Anyone worldwide, but only if you can avoid diversion to one of their subsidiaries.








Any, but has been known to struggle**

Yes, to anywhere except USA**


Formerly Loco2.com.  Loco2 was bought by SNCF and rebranded raileurope.co.uk in Nov 2019.  It was then rebranded Raileurope.com in 2020.

The US-based Raileurope.com & Raileurope.ca (= Rail Europe Inc. based in New York State) and Paris-based Rail Europe 4A's sites Raileurope-world.com, Raileurope.com.au, .co.nz, .co.in and so on were also all rolled into this one worldwide URL in 2020, tidying up a very messy situation.

Retailer selling European train tickets worldwide, owned by SNCF.

Anyone worldwide








All cards accepted 

Usually issues show-on-phone or print-your-own or collect-at-station tickets.


Formerly Captaintrain.com until bought by Trainline

Retailer selling European train tickets worldwide, a private company based in the UK.

Anyone worldwide








All cards accepted 

Only sells journeys that can be self-printed or collected at station, which is most of them.

Omio.com, formerly GoEuro.com

Private company, based in Berlin.

Anyone worldwide








All cards accepted 



Private company, based in Israel.

Anyone worldwide








All cards accepted 


Type = offers basic choice of aisle, window, table-for-four or (in 1st class) a table-for-two or solo seat. 

Facing = offers option to request a seat facing direction of travel, only on those few TGV routes where this is possible, see the explanation below.

Deck = offers choice of upper or lower deck on a double-decker TGV Duplex, I recommend top deck for the best views.

Ouigo = Special lo-cost budget-airline-on-rails TGV trains branded Ouigo, see the Ouigo page for information.

FB = Forfait Bambin, allows you to pay a few euros to reserve a seat for your infant aged 0-3, more information here.

EP = Espace Privatif, allows you to book sole or dual occupancy of a 4-berth couchette on a French night train, more information here.

*  This assumes you are offered an e-ticket or collect-at-station delivery option for your journey, which you usually are for most French domestic journeys.  For a handful of journeys or fare types, tickets must be sent by post and whether you can use the site in question then depends on what it says in the Will they send paper tickets? column.

** en.oui.sncf (formerly voyages-sncf.com) has always worked with any credit card, but recently I've received a number of It's rejected my credit card emails from Americans and Australians so they may have tightened up on card acceptance rules, especially if you try to use their site at weekends when their fraud team is out of the office.  They'll post tickets to anywhere in the world except the USA, but this assumes you have managed to avoid being diverted to Rail Europe, as per the instructions here.

Buy train tickets by phone in the UK...

If you live in the UK you can buy French train tickets by phone with a number of UK-based train travel specialists, for example, International Rail on 0844 248 248 3, lines open 09:00-17:00 Monday-Friday.  They charge a £10 booking fee for bookings under £100, £20 for £100-£300, £30 above £300. In many cases tickets can be emailed to you as e-tickets, so there's no postage fee or delay.  But bear in mind it's quicker and easier and cheaper to book online...

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What are French trains like?

Trains à Grande Vitesse (TGV)...

Boarding a TGV   TGV 1st class by Christian Lacroix

A single-deck TGV...


1st class seats on a single-deck TGV...

First class on board a TGV Duplex   An TGV Duplex to Munich at Paris Est.

1st class seats on a TGV Duplex upper deck...


TGV Duplex.  Red near the door indicates 1st class, pale green 2nd class.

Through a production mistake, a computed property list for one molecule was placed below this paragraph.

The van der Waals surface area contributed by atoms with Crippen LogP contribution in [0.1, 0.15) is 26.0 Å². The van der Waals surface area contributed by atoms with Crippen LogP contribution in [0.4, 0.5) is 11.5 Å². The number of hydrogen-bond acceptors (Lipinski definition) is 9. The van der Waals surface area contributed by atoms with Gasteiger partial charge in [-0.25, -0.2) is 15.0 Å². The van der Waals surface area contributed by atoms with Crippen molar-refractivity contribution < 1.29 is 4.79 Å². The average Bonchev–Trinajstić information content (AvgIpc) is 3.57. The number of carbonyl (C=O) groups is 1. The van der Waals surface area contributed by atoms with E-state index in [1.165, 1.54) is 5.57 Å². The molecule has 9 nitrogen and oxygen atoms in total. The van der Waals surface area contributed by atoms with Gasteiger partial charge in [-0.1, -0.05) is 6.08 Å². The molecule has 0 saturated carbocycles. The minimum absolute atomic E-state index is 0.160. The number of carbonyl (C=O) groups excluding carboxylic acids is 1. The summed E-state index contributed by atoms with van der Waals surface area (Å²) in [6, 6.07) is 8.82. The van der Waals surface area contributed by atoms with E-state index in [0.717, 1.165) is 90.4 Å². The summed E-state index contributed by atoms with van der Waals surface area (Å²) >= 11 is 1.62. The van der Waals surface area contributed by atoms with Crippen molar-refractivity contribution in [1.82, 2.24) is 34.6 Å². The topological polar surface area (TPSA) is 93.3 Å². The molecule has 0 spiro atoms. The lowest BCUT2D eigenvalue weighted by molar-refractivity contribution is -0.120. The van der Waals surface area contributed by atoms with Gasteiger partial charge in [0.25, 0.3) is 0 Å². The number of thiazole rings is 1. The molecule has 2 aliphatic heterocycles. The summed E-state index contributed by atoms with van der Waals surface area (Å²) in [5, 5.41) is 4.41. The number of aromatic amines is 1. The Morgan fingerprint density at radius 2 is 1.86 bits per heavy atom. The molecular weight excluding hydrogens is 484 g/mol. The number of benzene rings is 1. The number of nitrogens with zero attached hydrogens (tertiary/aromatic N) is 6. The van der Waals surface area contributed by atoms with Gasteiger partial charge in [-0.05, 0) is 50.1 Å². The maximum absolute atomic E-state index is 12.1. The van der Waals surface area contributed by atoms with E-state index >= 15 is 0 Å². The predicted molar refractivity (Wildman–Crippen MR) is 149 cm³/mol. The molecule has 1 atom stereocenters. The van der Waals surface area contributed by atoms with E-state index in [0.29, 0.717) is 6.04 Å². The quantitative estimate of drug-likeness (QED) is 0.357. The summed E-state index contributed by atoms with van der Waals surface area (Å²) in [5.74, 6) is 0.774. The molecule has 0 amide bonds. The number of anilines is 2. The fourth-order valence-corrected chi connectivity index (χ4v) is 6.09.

Ouigo & iDTGV...


SNCF Teoz train... 1st class 'Teoz' coach 2nd class 'Teoz' coach

Intercité (Téoz) train...


Téoz 1st class...


Téoz 2nd class...

2nd class seats on an Intercité train   2nd class seats on an Intercité train   Intercité train at Paris Nord

2nd class on an Intercité...


1st class on an Intercité...


An Intercité train...

Intercités de Nuit...

Intercite de nuit overnight train   Intercite de nuit couchette

A French overnight train...  More photos & information about French Intercités de Nuit


French couchettes are equipped with lightweight sleeping bags for a cosy night's sleep...

Trains Express Régionaux (TER)...

Seats on a TER train between Toulouse and Latour de Carol   A TER train at Calais Ville

Inside a modern TER.


A TER diesel train at Calais Ville.

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Travel tips...

How to change trains & stations in Paris...

Which station in Paris?

Places not served by the main rail network...

Charles de Gaulle (CDG) Airport station...

Railpasses for France

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Recommended guidebooks

Amazon logoPaying for a guidebook may seem an unnecessary expense, but it's a tiny fraction of what you're spending on your whole trip.  You will see so much more, and know so much more about what you're looking at, if you have a decent guidebook.  I recommend the Lonely Planet or Rough Guides as the best ones out there for independent travellers.  Click the images to buy the books - if you buy anything at Amazon through these links, Seat61.com gets a small commission (at no extra cost to you) to help support the site.  My own book is an essential handbook for train travel to Europe based on this website called "The Man in Seat 61".

Click the images to buy at Amazon.co.uk...

Lonely Planet Paris - click to buy online   Lonely Planet France - click to buy online   Lonely Planet Western Europe - click to buy online   Lonely Planet Europe on a shoestring - click to buy online

Alternatively, you can download just the chapters or areas you need in .PDF format from the Lonely Planet Website, from around £2.99 or US$4.95 a chapter.

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European Rail Timetable & maps

Thomas Cook European Timetable -  click to buy onlineTraveller's Railway Map of Europe - buy onlineThe European Rail Timetable (formerly the Thomas Cook European Timetable) has train & ferry times for every country in Europe plus currency & climate information.  It is essential for regular European train travellers and an inspiration for armchair travellers.  Published since 1873, it had just celebrated 140 years of publication when Thomas Cook decided to pull the plug on their entire publishing department, but the dedicated ex-Thomas Cook team set up a private venture and resumed publication of the famous European Rail Timetable in March 2014.  You can buy it online at www.amazon.co.uk (UK addresses) or www.europeanrailtimetable.eu (shipping worldwide).  More information on what the European Rail Timetable contains.